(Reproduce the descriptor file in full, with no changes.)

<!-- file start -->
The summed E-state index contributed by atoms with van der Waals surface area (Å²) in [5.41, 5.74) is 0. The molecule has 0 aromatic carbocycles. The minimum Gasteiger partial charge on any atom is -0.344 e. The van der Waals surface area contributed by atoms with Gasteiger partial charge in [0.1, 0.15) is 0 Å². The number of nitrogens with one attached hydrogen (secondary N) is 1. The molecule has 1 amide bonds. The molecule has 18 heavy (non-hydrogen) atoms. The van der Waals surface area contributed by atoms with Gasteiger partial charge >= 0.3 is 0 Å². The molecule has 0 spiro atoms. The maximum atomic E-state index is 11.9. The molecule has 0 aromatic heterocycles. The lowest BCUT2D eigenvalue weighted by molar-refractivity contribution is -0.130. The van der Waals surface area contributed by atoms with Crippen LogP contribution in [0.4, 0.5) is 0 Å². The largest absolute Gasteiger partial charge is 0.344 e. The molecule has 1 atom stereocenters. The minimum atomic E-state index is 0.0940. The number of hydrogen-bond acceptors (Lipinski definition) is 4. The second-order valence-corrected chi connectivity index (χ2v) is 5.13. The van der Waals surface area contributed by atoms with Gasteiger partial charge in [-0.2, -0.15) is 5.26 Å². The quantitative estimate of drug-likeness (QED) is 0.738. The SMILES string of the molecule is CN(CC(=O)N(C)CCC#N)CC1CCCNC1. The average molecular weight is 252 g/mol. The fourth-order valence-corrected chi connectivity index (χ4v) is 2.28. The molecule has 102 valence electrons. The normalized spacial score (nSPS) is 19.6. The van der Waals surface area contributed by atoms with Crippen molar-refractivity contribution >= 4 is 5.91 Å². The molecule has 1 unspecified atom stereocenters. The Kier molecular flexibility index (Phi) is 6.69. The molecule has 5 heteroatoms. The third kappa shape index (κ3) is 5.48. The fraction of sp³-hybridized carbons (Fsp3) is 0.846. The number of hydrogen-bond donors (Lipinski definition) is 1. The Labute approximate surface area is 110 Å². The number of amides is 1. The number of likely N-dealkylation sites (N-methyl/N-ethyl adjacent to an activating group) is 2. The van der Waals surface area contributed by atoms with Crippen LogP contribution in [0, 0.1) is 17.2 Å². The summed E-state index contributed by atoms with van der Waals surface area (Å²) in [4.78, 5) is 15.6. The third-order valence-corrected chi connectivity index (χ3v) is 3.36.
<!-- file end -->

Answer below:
The summed E-state index contributed by atoms with van der Waals surface area (Å²) in [5.41, 5.74) is 0. The molecule has 0 aromatic carbocycles. The minimum Gasteiger partial charge on any atom is -0.344 e. The van der Waals surface area contributed by atoms with Gasteiger partial charge in [0.1, 0.15) is 0 Å². The number of nitrogens with one attached hydrogen (secondary N) is 1. The molecule has 1 amide bonds. The molecule has 18 heavy (non-hydrogen) atoms. The van der Waals surface area contributed by atoms with Gasteiger partial charge >= 0.3 is 0 Å². The molecule has 0 spiro atoms. The maximum atomic E-state index is 11.9. The molecule has 0 aromatic heterocycles. The lowest BCUT2D eigenvalue weighted by molar-refractivity contribution is -0.130. The van der Waals surface area contributed by atoms with Crippen LogP contribution in [0.4, 0.5) is 0 Å². The largest absolute Gasteiger partial charge is 0.344 e. The molecule has 1 atom stereocenters. The minimum atomic E-state index is 0.0940. The number of hydrogen-bond acceptors (Lipinski definition) is 4. The second-order valence-corrected chi connectivity index (χ2v) is 5.13. The van der Waals surface area contributed by atoms with Gasteiger partial charge in [-0.2, -0.15) is 5.26 Å². The quantitative estimate of drug-likeness (QED) is 0.738. The SMILES string of the molecule is CN(CC(=O)N(C)CCC#N)CC1CCCNC1. The average molecular weight is 252 g/mol. The fourth-order valence-corrected chi connectivity index (χ4v) is 2.28. The molecule has 102 valence electrons. The normalized spacial score (nSPS) is 19.6. The van der Waals surface area contributed by atoms with Crippen molar-refractivity contribution >= 4 is 5.91 Å². The molecule has 1 unspecified atom stereocenters. The Kier molecular flexibility index (Phi) is 6.69. The molecule has 5 heteroatoms. The third kappa shape index (κ3) is 5.48. The fraction of sp³-hybridized carbons (Fsp3) is 0.846. The number of hydrogen-bond donors (Lipinski definition) is 1. The Labute approximate surface area is 110 Å². The number of amides is 1. The number of likely N-dealkylation sites (N-methyl/N-ethyl adjacent to an activating group) is 2. The van der Waals surface area contributed by atoms with Crippen LogP contribution in [0, 0.1) is 17.2 Å². The summed E-state index contributed by atoms with van der Waals surface area (Å²) in [4.78, 5) is 15.6. The third-order valence-corrected chi connectivity index (χ3v) is 3.36.